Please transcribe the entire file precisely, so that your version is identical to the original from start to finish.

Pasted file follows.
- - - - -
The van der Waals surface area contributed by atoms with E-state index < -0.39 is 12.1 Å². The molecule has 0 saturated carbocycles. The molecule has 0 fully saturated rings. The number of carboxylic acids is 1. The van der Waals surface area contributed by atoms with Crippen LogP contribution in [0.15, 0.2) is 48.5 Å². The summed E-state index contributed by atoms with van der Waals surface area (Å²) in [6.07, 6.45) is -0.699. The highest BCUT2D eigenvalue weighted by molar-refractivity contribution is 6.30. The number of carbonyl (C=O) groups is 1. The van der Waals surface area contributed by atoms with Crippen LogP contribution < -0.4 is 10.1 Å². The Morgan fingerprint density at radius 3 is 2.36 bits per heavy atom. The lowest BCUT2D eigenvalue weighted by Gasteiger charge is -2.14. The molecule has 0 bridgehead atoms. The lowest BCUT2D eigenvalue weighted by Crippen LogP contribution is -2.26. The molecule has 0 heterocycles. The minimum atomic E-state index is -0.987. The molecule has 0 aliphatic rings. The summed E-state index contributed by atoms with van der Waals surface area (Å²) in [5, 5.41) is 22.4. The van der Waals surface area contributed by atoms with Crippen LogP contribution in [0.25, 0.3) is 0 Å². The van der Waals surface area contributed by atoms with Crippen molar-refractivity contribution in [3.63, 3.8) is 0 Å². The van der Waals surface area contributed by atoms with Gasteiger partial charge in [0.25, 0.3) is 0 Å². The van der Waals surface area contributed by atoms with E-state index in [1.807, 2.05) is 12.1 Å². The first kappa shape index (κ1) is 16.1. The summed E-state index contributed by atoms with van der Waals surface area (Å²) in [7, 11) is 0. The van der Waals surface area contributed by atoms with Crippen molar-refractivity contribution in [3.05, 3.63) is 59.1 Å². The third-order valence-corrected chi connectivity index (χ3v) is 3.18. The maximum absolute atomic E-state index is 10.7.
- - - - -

The van der Waals surface area contributed by atoms with E-state index < -0.39 is 12.1 Å². The molecule has 0 saturated carbocycles. The molecule has 0 fully saturated rings. The number of carboxylic acids is 1. The van der Waals surface area contributed by atoms with Crippen LogP contribution in [0.15, 0.2) is 48.5 Å². The summed E-state index contributed by atoms with van der Waals surface area (Å²) in [6.07, 6.45) is -0.699. The highest BCUT2D eigenvalue weighted by molar-refractivity contribution is 6.30. The number of carbonyl (C=O) groups is 1. The van der Waals surface area contributed by atoms with Crippen LogP contribution < -0.4 is 10.1 Å². The Morgan fingerprint density at radius 3 is 2.36 bits per heavy atom. The lowest BCUT2D eigenvalue weighted by Gasteiger charge is -2.14. The molecule has 0 bridgehead atoms. The lowest BCUT2D eigenvalue weighted by Crippen LogP contribution is -2.26. The molecule has 0 heterocycles. The minimum atomic E-state index is -0.987. The molecule has 0 aliphatic rings. The summed E-state index contributed by atoms with van der Waals surface area (Å²) in [5, 5.41) is 22.4. The van der Waals surface area contributed by atoms with Crippen LogP contribution in [0.25, 0.3) is 0 Å². The van der Waals surface area contributed by atoms with Crippen molar-refractivity contribution in [3.63, 3.8) is 0 Å². The van der Waals surface area contributed by atoms with Gasteiger partial charge in [0.25, 0.3) is 0 Å². The van der Waals surface area contributed by atoms with E-state index in [1.807, 2.05) is 12.1 Å². The first kappa shape index (κ1) is 16.1. The summed E-state index contributed by atoms with van der Waals surface area (Å²) in [7, 11) is 0. The van der Waals surface area contributed by atoms with Crippen molar-refractivity contribution in [3.05, 3.63) is 59.1 Å². The third-order valence-corrected chi connectivity index (χ3v) is 3.18. The maximum absolute atomic E-state index is 10.7.